This category needs an editor. We encourage you to help if you are qualified.
Volunteer, or read more about what this involves.
Related categories

8 found
Order:
  1. added 2018-07-16
    “A Trespass Against the Whole Species”: Universal Crime and Sovereign Founding in John Locke’s Second Treatise of Government.Sinja Graf - 2018 - Political Theory 46 (4):560-585.
    This essay theorizes how the enforcement of universal norms contributes to the solidification of sovereign rule. It does so by analyzing John Locke’s argument for the founding of the commonwealth as it emerges from his notion of universal crime in the Second Treatise of Government. Previous studies of punishment in the state of nature have not accounted for Locke’s notion of universal crime which pivots on the role of mankind as the subject of natural law. I argue that the dilemmas (...)
    Remove from this list   Direct download (2 more)  
     
    Export citation  
     
    Bookmark  
  2. added 2016-09-19
    Punitive Warfare, Counterterrorism, and Jus Ad Bellum.Shawn Kaplan - 2013 - In Fritz Allhoff, Nicholas Evans & Adam Henschke (eds.), Routledge Handbook of Ethics and War: Just War Theory in the 21st Century. Routledge. pp. 236-249.
    In order to address whether states can ever have the proper authority to militarily punish other international agents, I examine three attempts to justify punitive warfare from Augustine, Grotius and Locke for their relevance to both our contemporary international legal and political order and our contemporary security threats from sporadic terrorist or militant violence. Once a plausible model for a state’s valid authority to punish international agents is found, I will consider what punitive aims it can support and what challenges (...)
    Remove from this list   Direct download (2 more)  
     
    Export citation  
     
    Bookmark  
  3. added 2014-03-30
    Locke on Punishment and the Death Penalty.Brian Calvert - 1993 - Philosophy 68 (264):211 - 229.
    At the end of the opening chapter of his Second Treatise of Government , Locke describes political power in the following terms: ‘Political Power then I take to be a Right of making Laws with Penalties of Death, and consequently all less Penalties, for the Regulating and Preserving of Property, and of employing the force of the Community, in the Execution of such Laws, and in the defence of the Common-wealth from Foreign Injury, and all this only for the Publick (...)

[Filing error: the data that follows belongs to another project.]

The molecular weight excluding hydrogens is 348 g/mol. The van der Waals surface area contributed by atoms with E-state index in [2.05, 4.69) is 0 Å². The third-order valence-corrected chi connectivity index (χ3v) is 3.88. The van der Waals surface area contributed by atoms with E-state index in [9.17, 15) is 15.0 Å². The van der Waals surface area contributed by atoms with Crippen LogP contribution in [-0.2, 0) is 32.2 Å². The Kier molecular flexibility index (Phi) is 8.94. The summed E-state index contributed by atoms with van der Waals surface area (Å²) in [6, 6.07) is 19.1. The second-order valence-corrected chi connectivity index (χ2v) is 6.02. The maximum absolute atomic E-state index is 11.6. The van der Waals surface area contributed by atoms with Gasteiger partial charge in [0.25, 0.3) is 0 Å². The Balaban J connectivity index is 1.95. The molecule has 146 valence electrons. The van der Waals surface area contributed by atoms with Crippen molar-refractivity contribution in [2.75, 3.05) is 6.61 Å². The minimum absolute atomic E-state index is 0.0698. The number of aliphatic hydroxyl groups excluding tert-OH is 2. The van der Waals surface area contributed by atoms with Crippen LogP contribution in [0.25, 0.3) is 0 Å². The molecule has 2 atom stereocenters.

Remove from this list   Direct download (5 more)  
     
    Export citation  
     
    Bookmark  
  4. added 2014-03-25
    Locke, Waldron and the Moral Status of 'Crooks'.Rebecca Kingston - 2008 - European Journal of Political Theory 7 (2):203-221.
    This article provides an assessment of Jeremy Waldron's arguments (in God, Locke and Equality and his subsequent 'Response to Critics') that Locke provides us with a compelling version of liberal equality. A close examination of the case of the criminally convicted in The Second Treatise shows how Locke's commitment to the principle of equality is compromised. This is revealed in part through recourse to contextualist considerations. This leads to the suggestion that Waldron's principled rejection of contextualist approaches to the history (...)
    Remove from this list   Direct download (5 more)  
     
    Export citation  
     
    Bookmark  
  5. added 2014-03-10
    Locke on Punishment, Property and Moral Knowledge.Lee Ward - 2009 - Journal of Moral Philosophy 6 (2):218-244.
    Locke's admittedly 'very strange' sounding doctrine of natural executive power, according to which the individual has the right to execute the law of nature, has long been one of the most controversial features of his moral philosophy. In contrast to the many commentators who deny its theoretical innovation and challenge its individualist premises, this study proposes that the philosophical significance of Locke's natural right to punish derives from its critical departure from earlier moral and political theory. It also argues that (...)
    Remove from this list   Direct download (4 more)  
     
    Export citation  
     
    Bookmark  
  6. added 2014-01-19
    Susceptibility to Punishment: A Response to Yaffe.David J. Anderson - 2008 - Locke Studies 8:101-106.
    Remove from this list  
     
    Export citation  
     
    Bookmark  
  7. added 2013-08-15
    Locke on the Death Penalty.A. John Simmons - 1994 - Philosophy 69 (270):471-.
    Brian Calvert has offered us a clear and careful analysis of Locke's views on punishment and capital punishment. The primary goal of his paper - that of correcting the misperception of Locke as a wholehearted proponent of capital punishment for a wide range of offenses - must be allowed to be both laudable and largely achieved in his discussion. But Calvert's analysis also encourages, I think, a number of serious misunderstandings of Locke's true position.
    Remove from this list   Direct download (4 more)  
     
    Export citation  
     
    Bookmark  
  8. added 2013-08-15
    Locke and the Right to Punish.A. John Simmons - 1991 - Philosophy and Public Affairs 20 (4):311-349.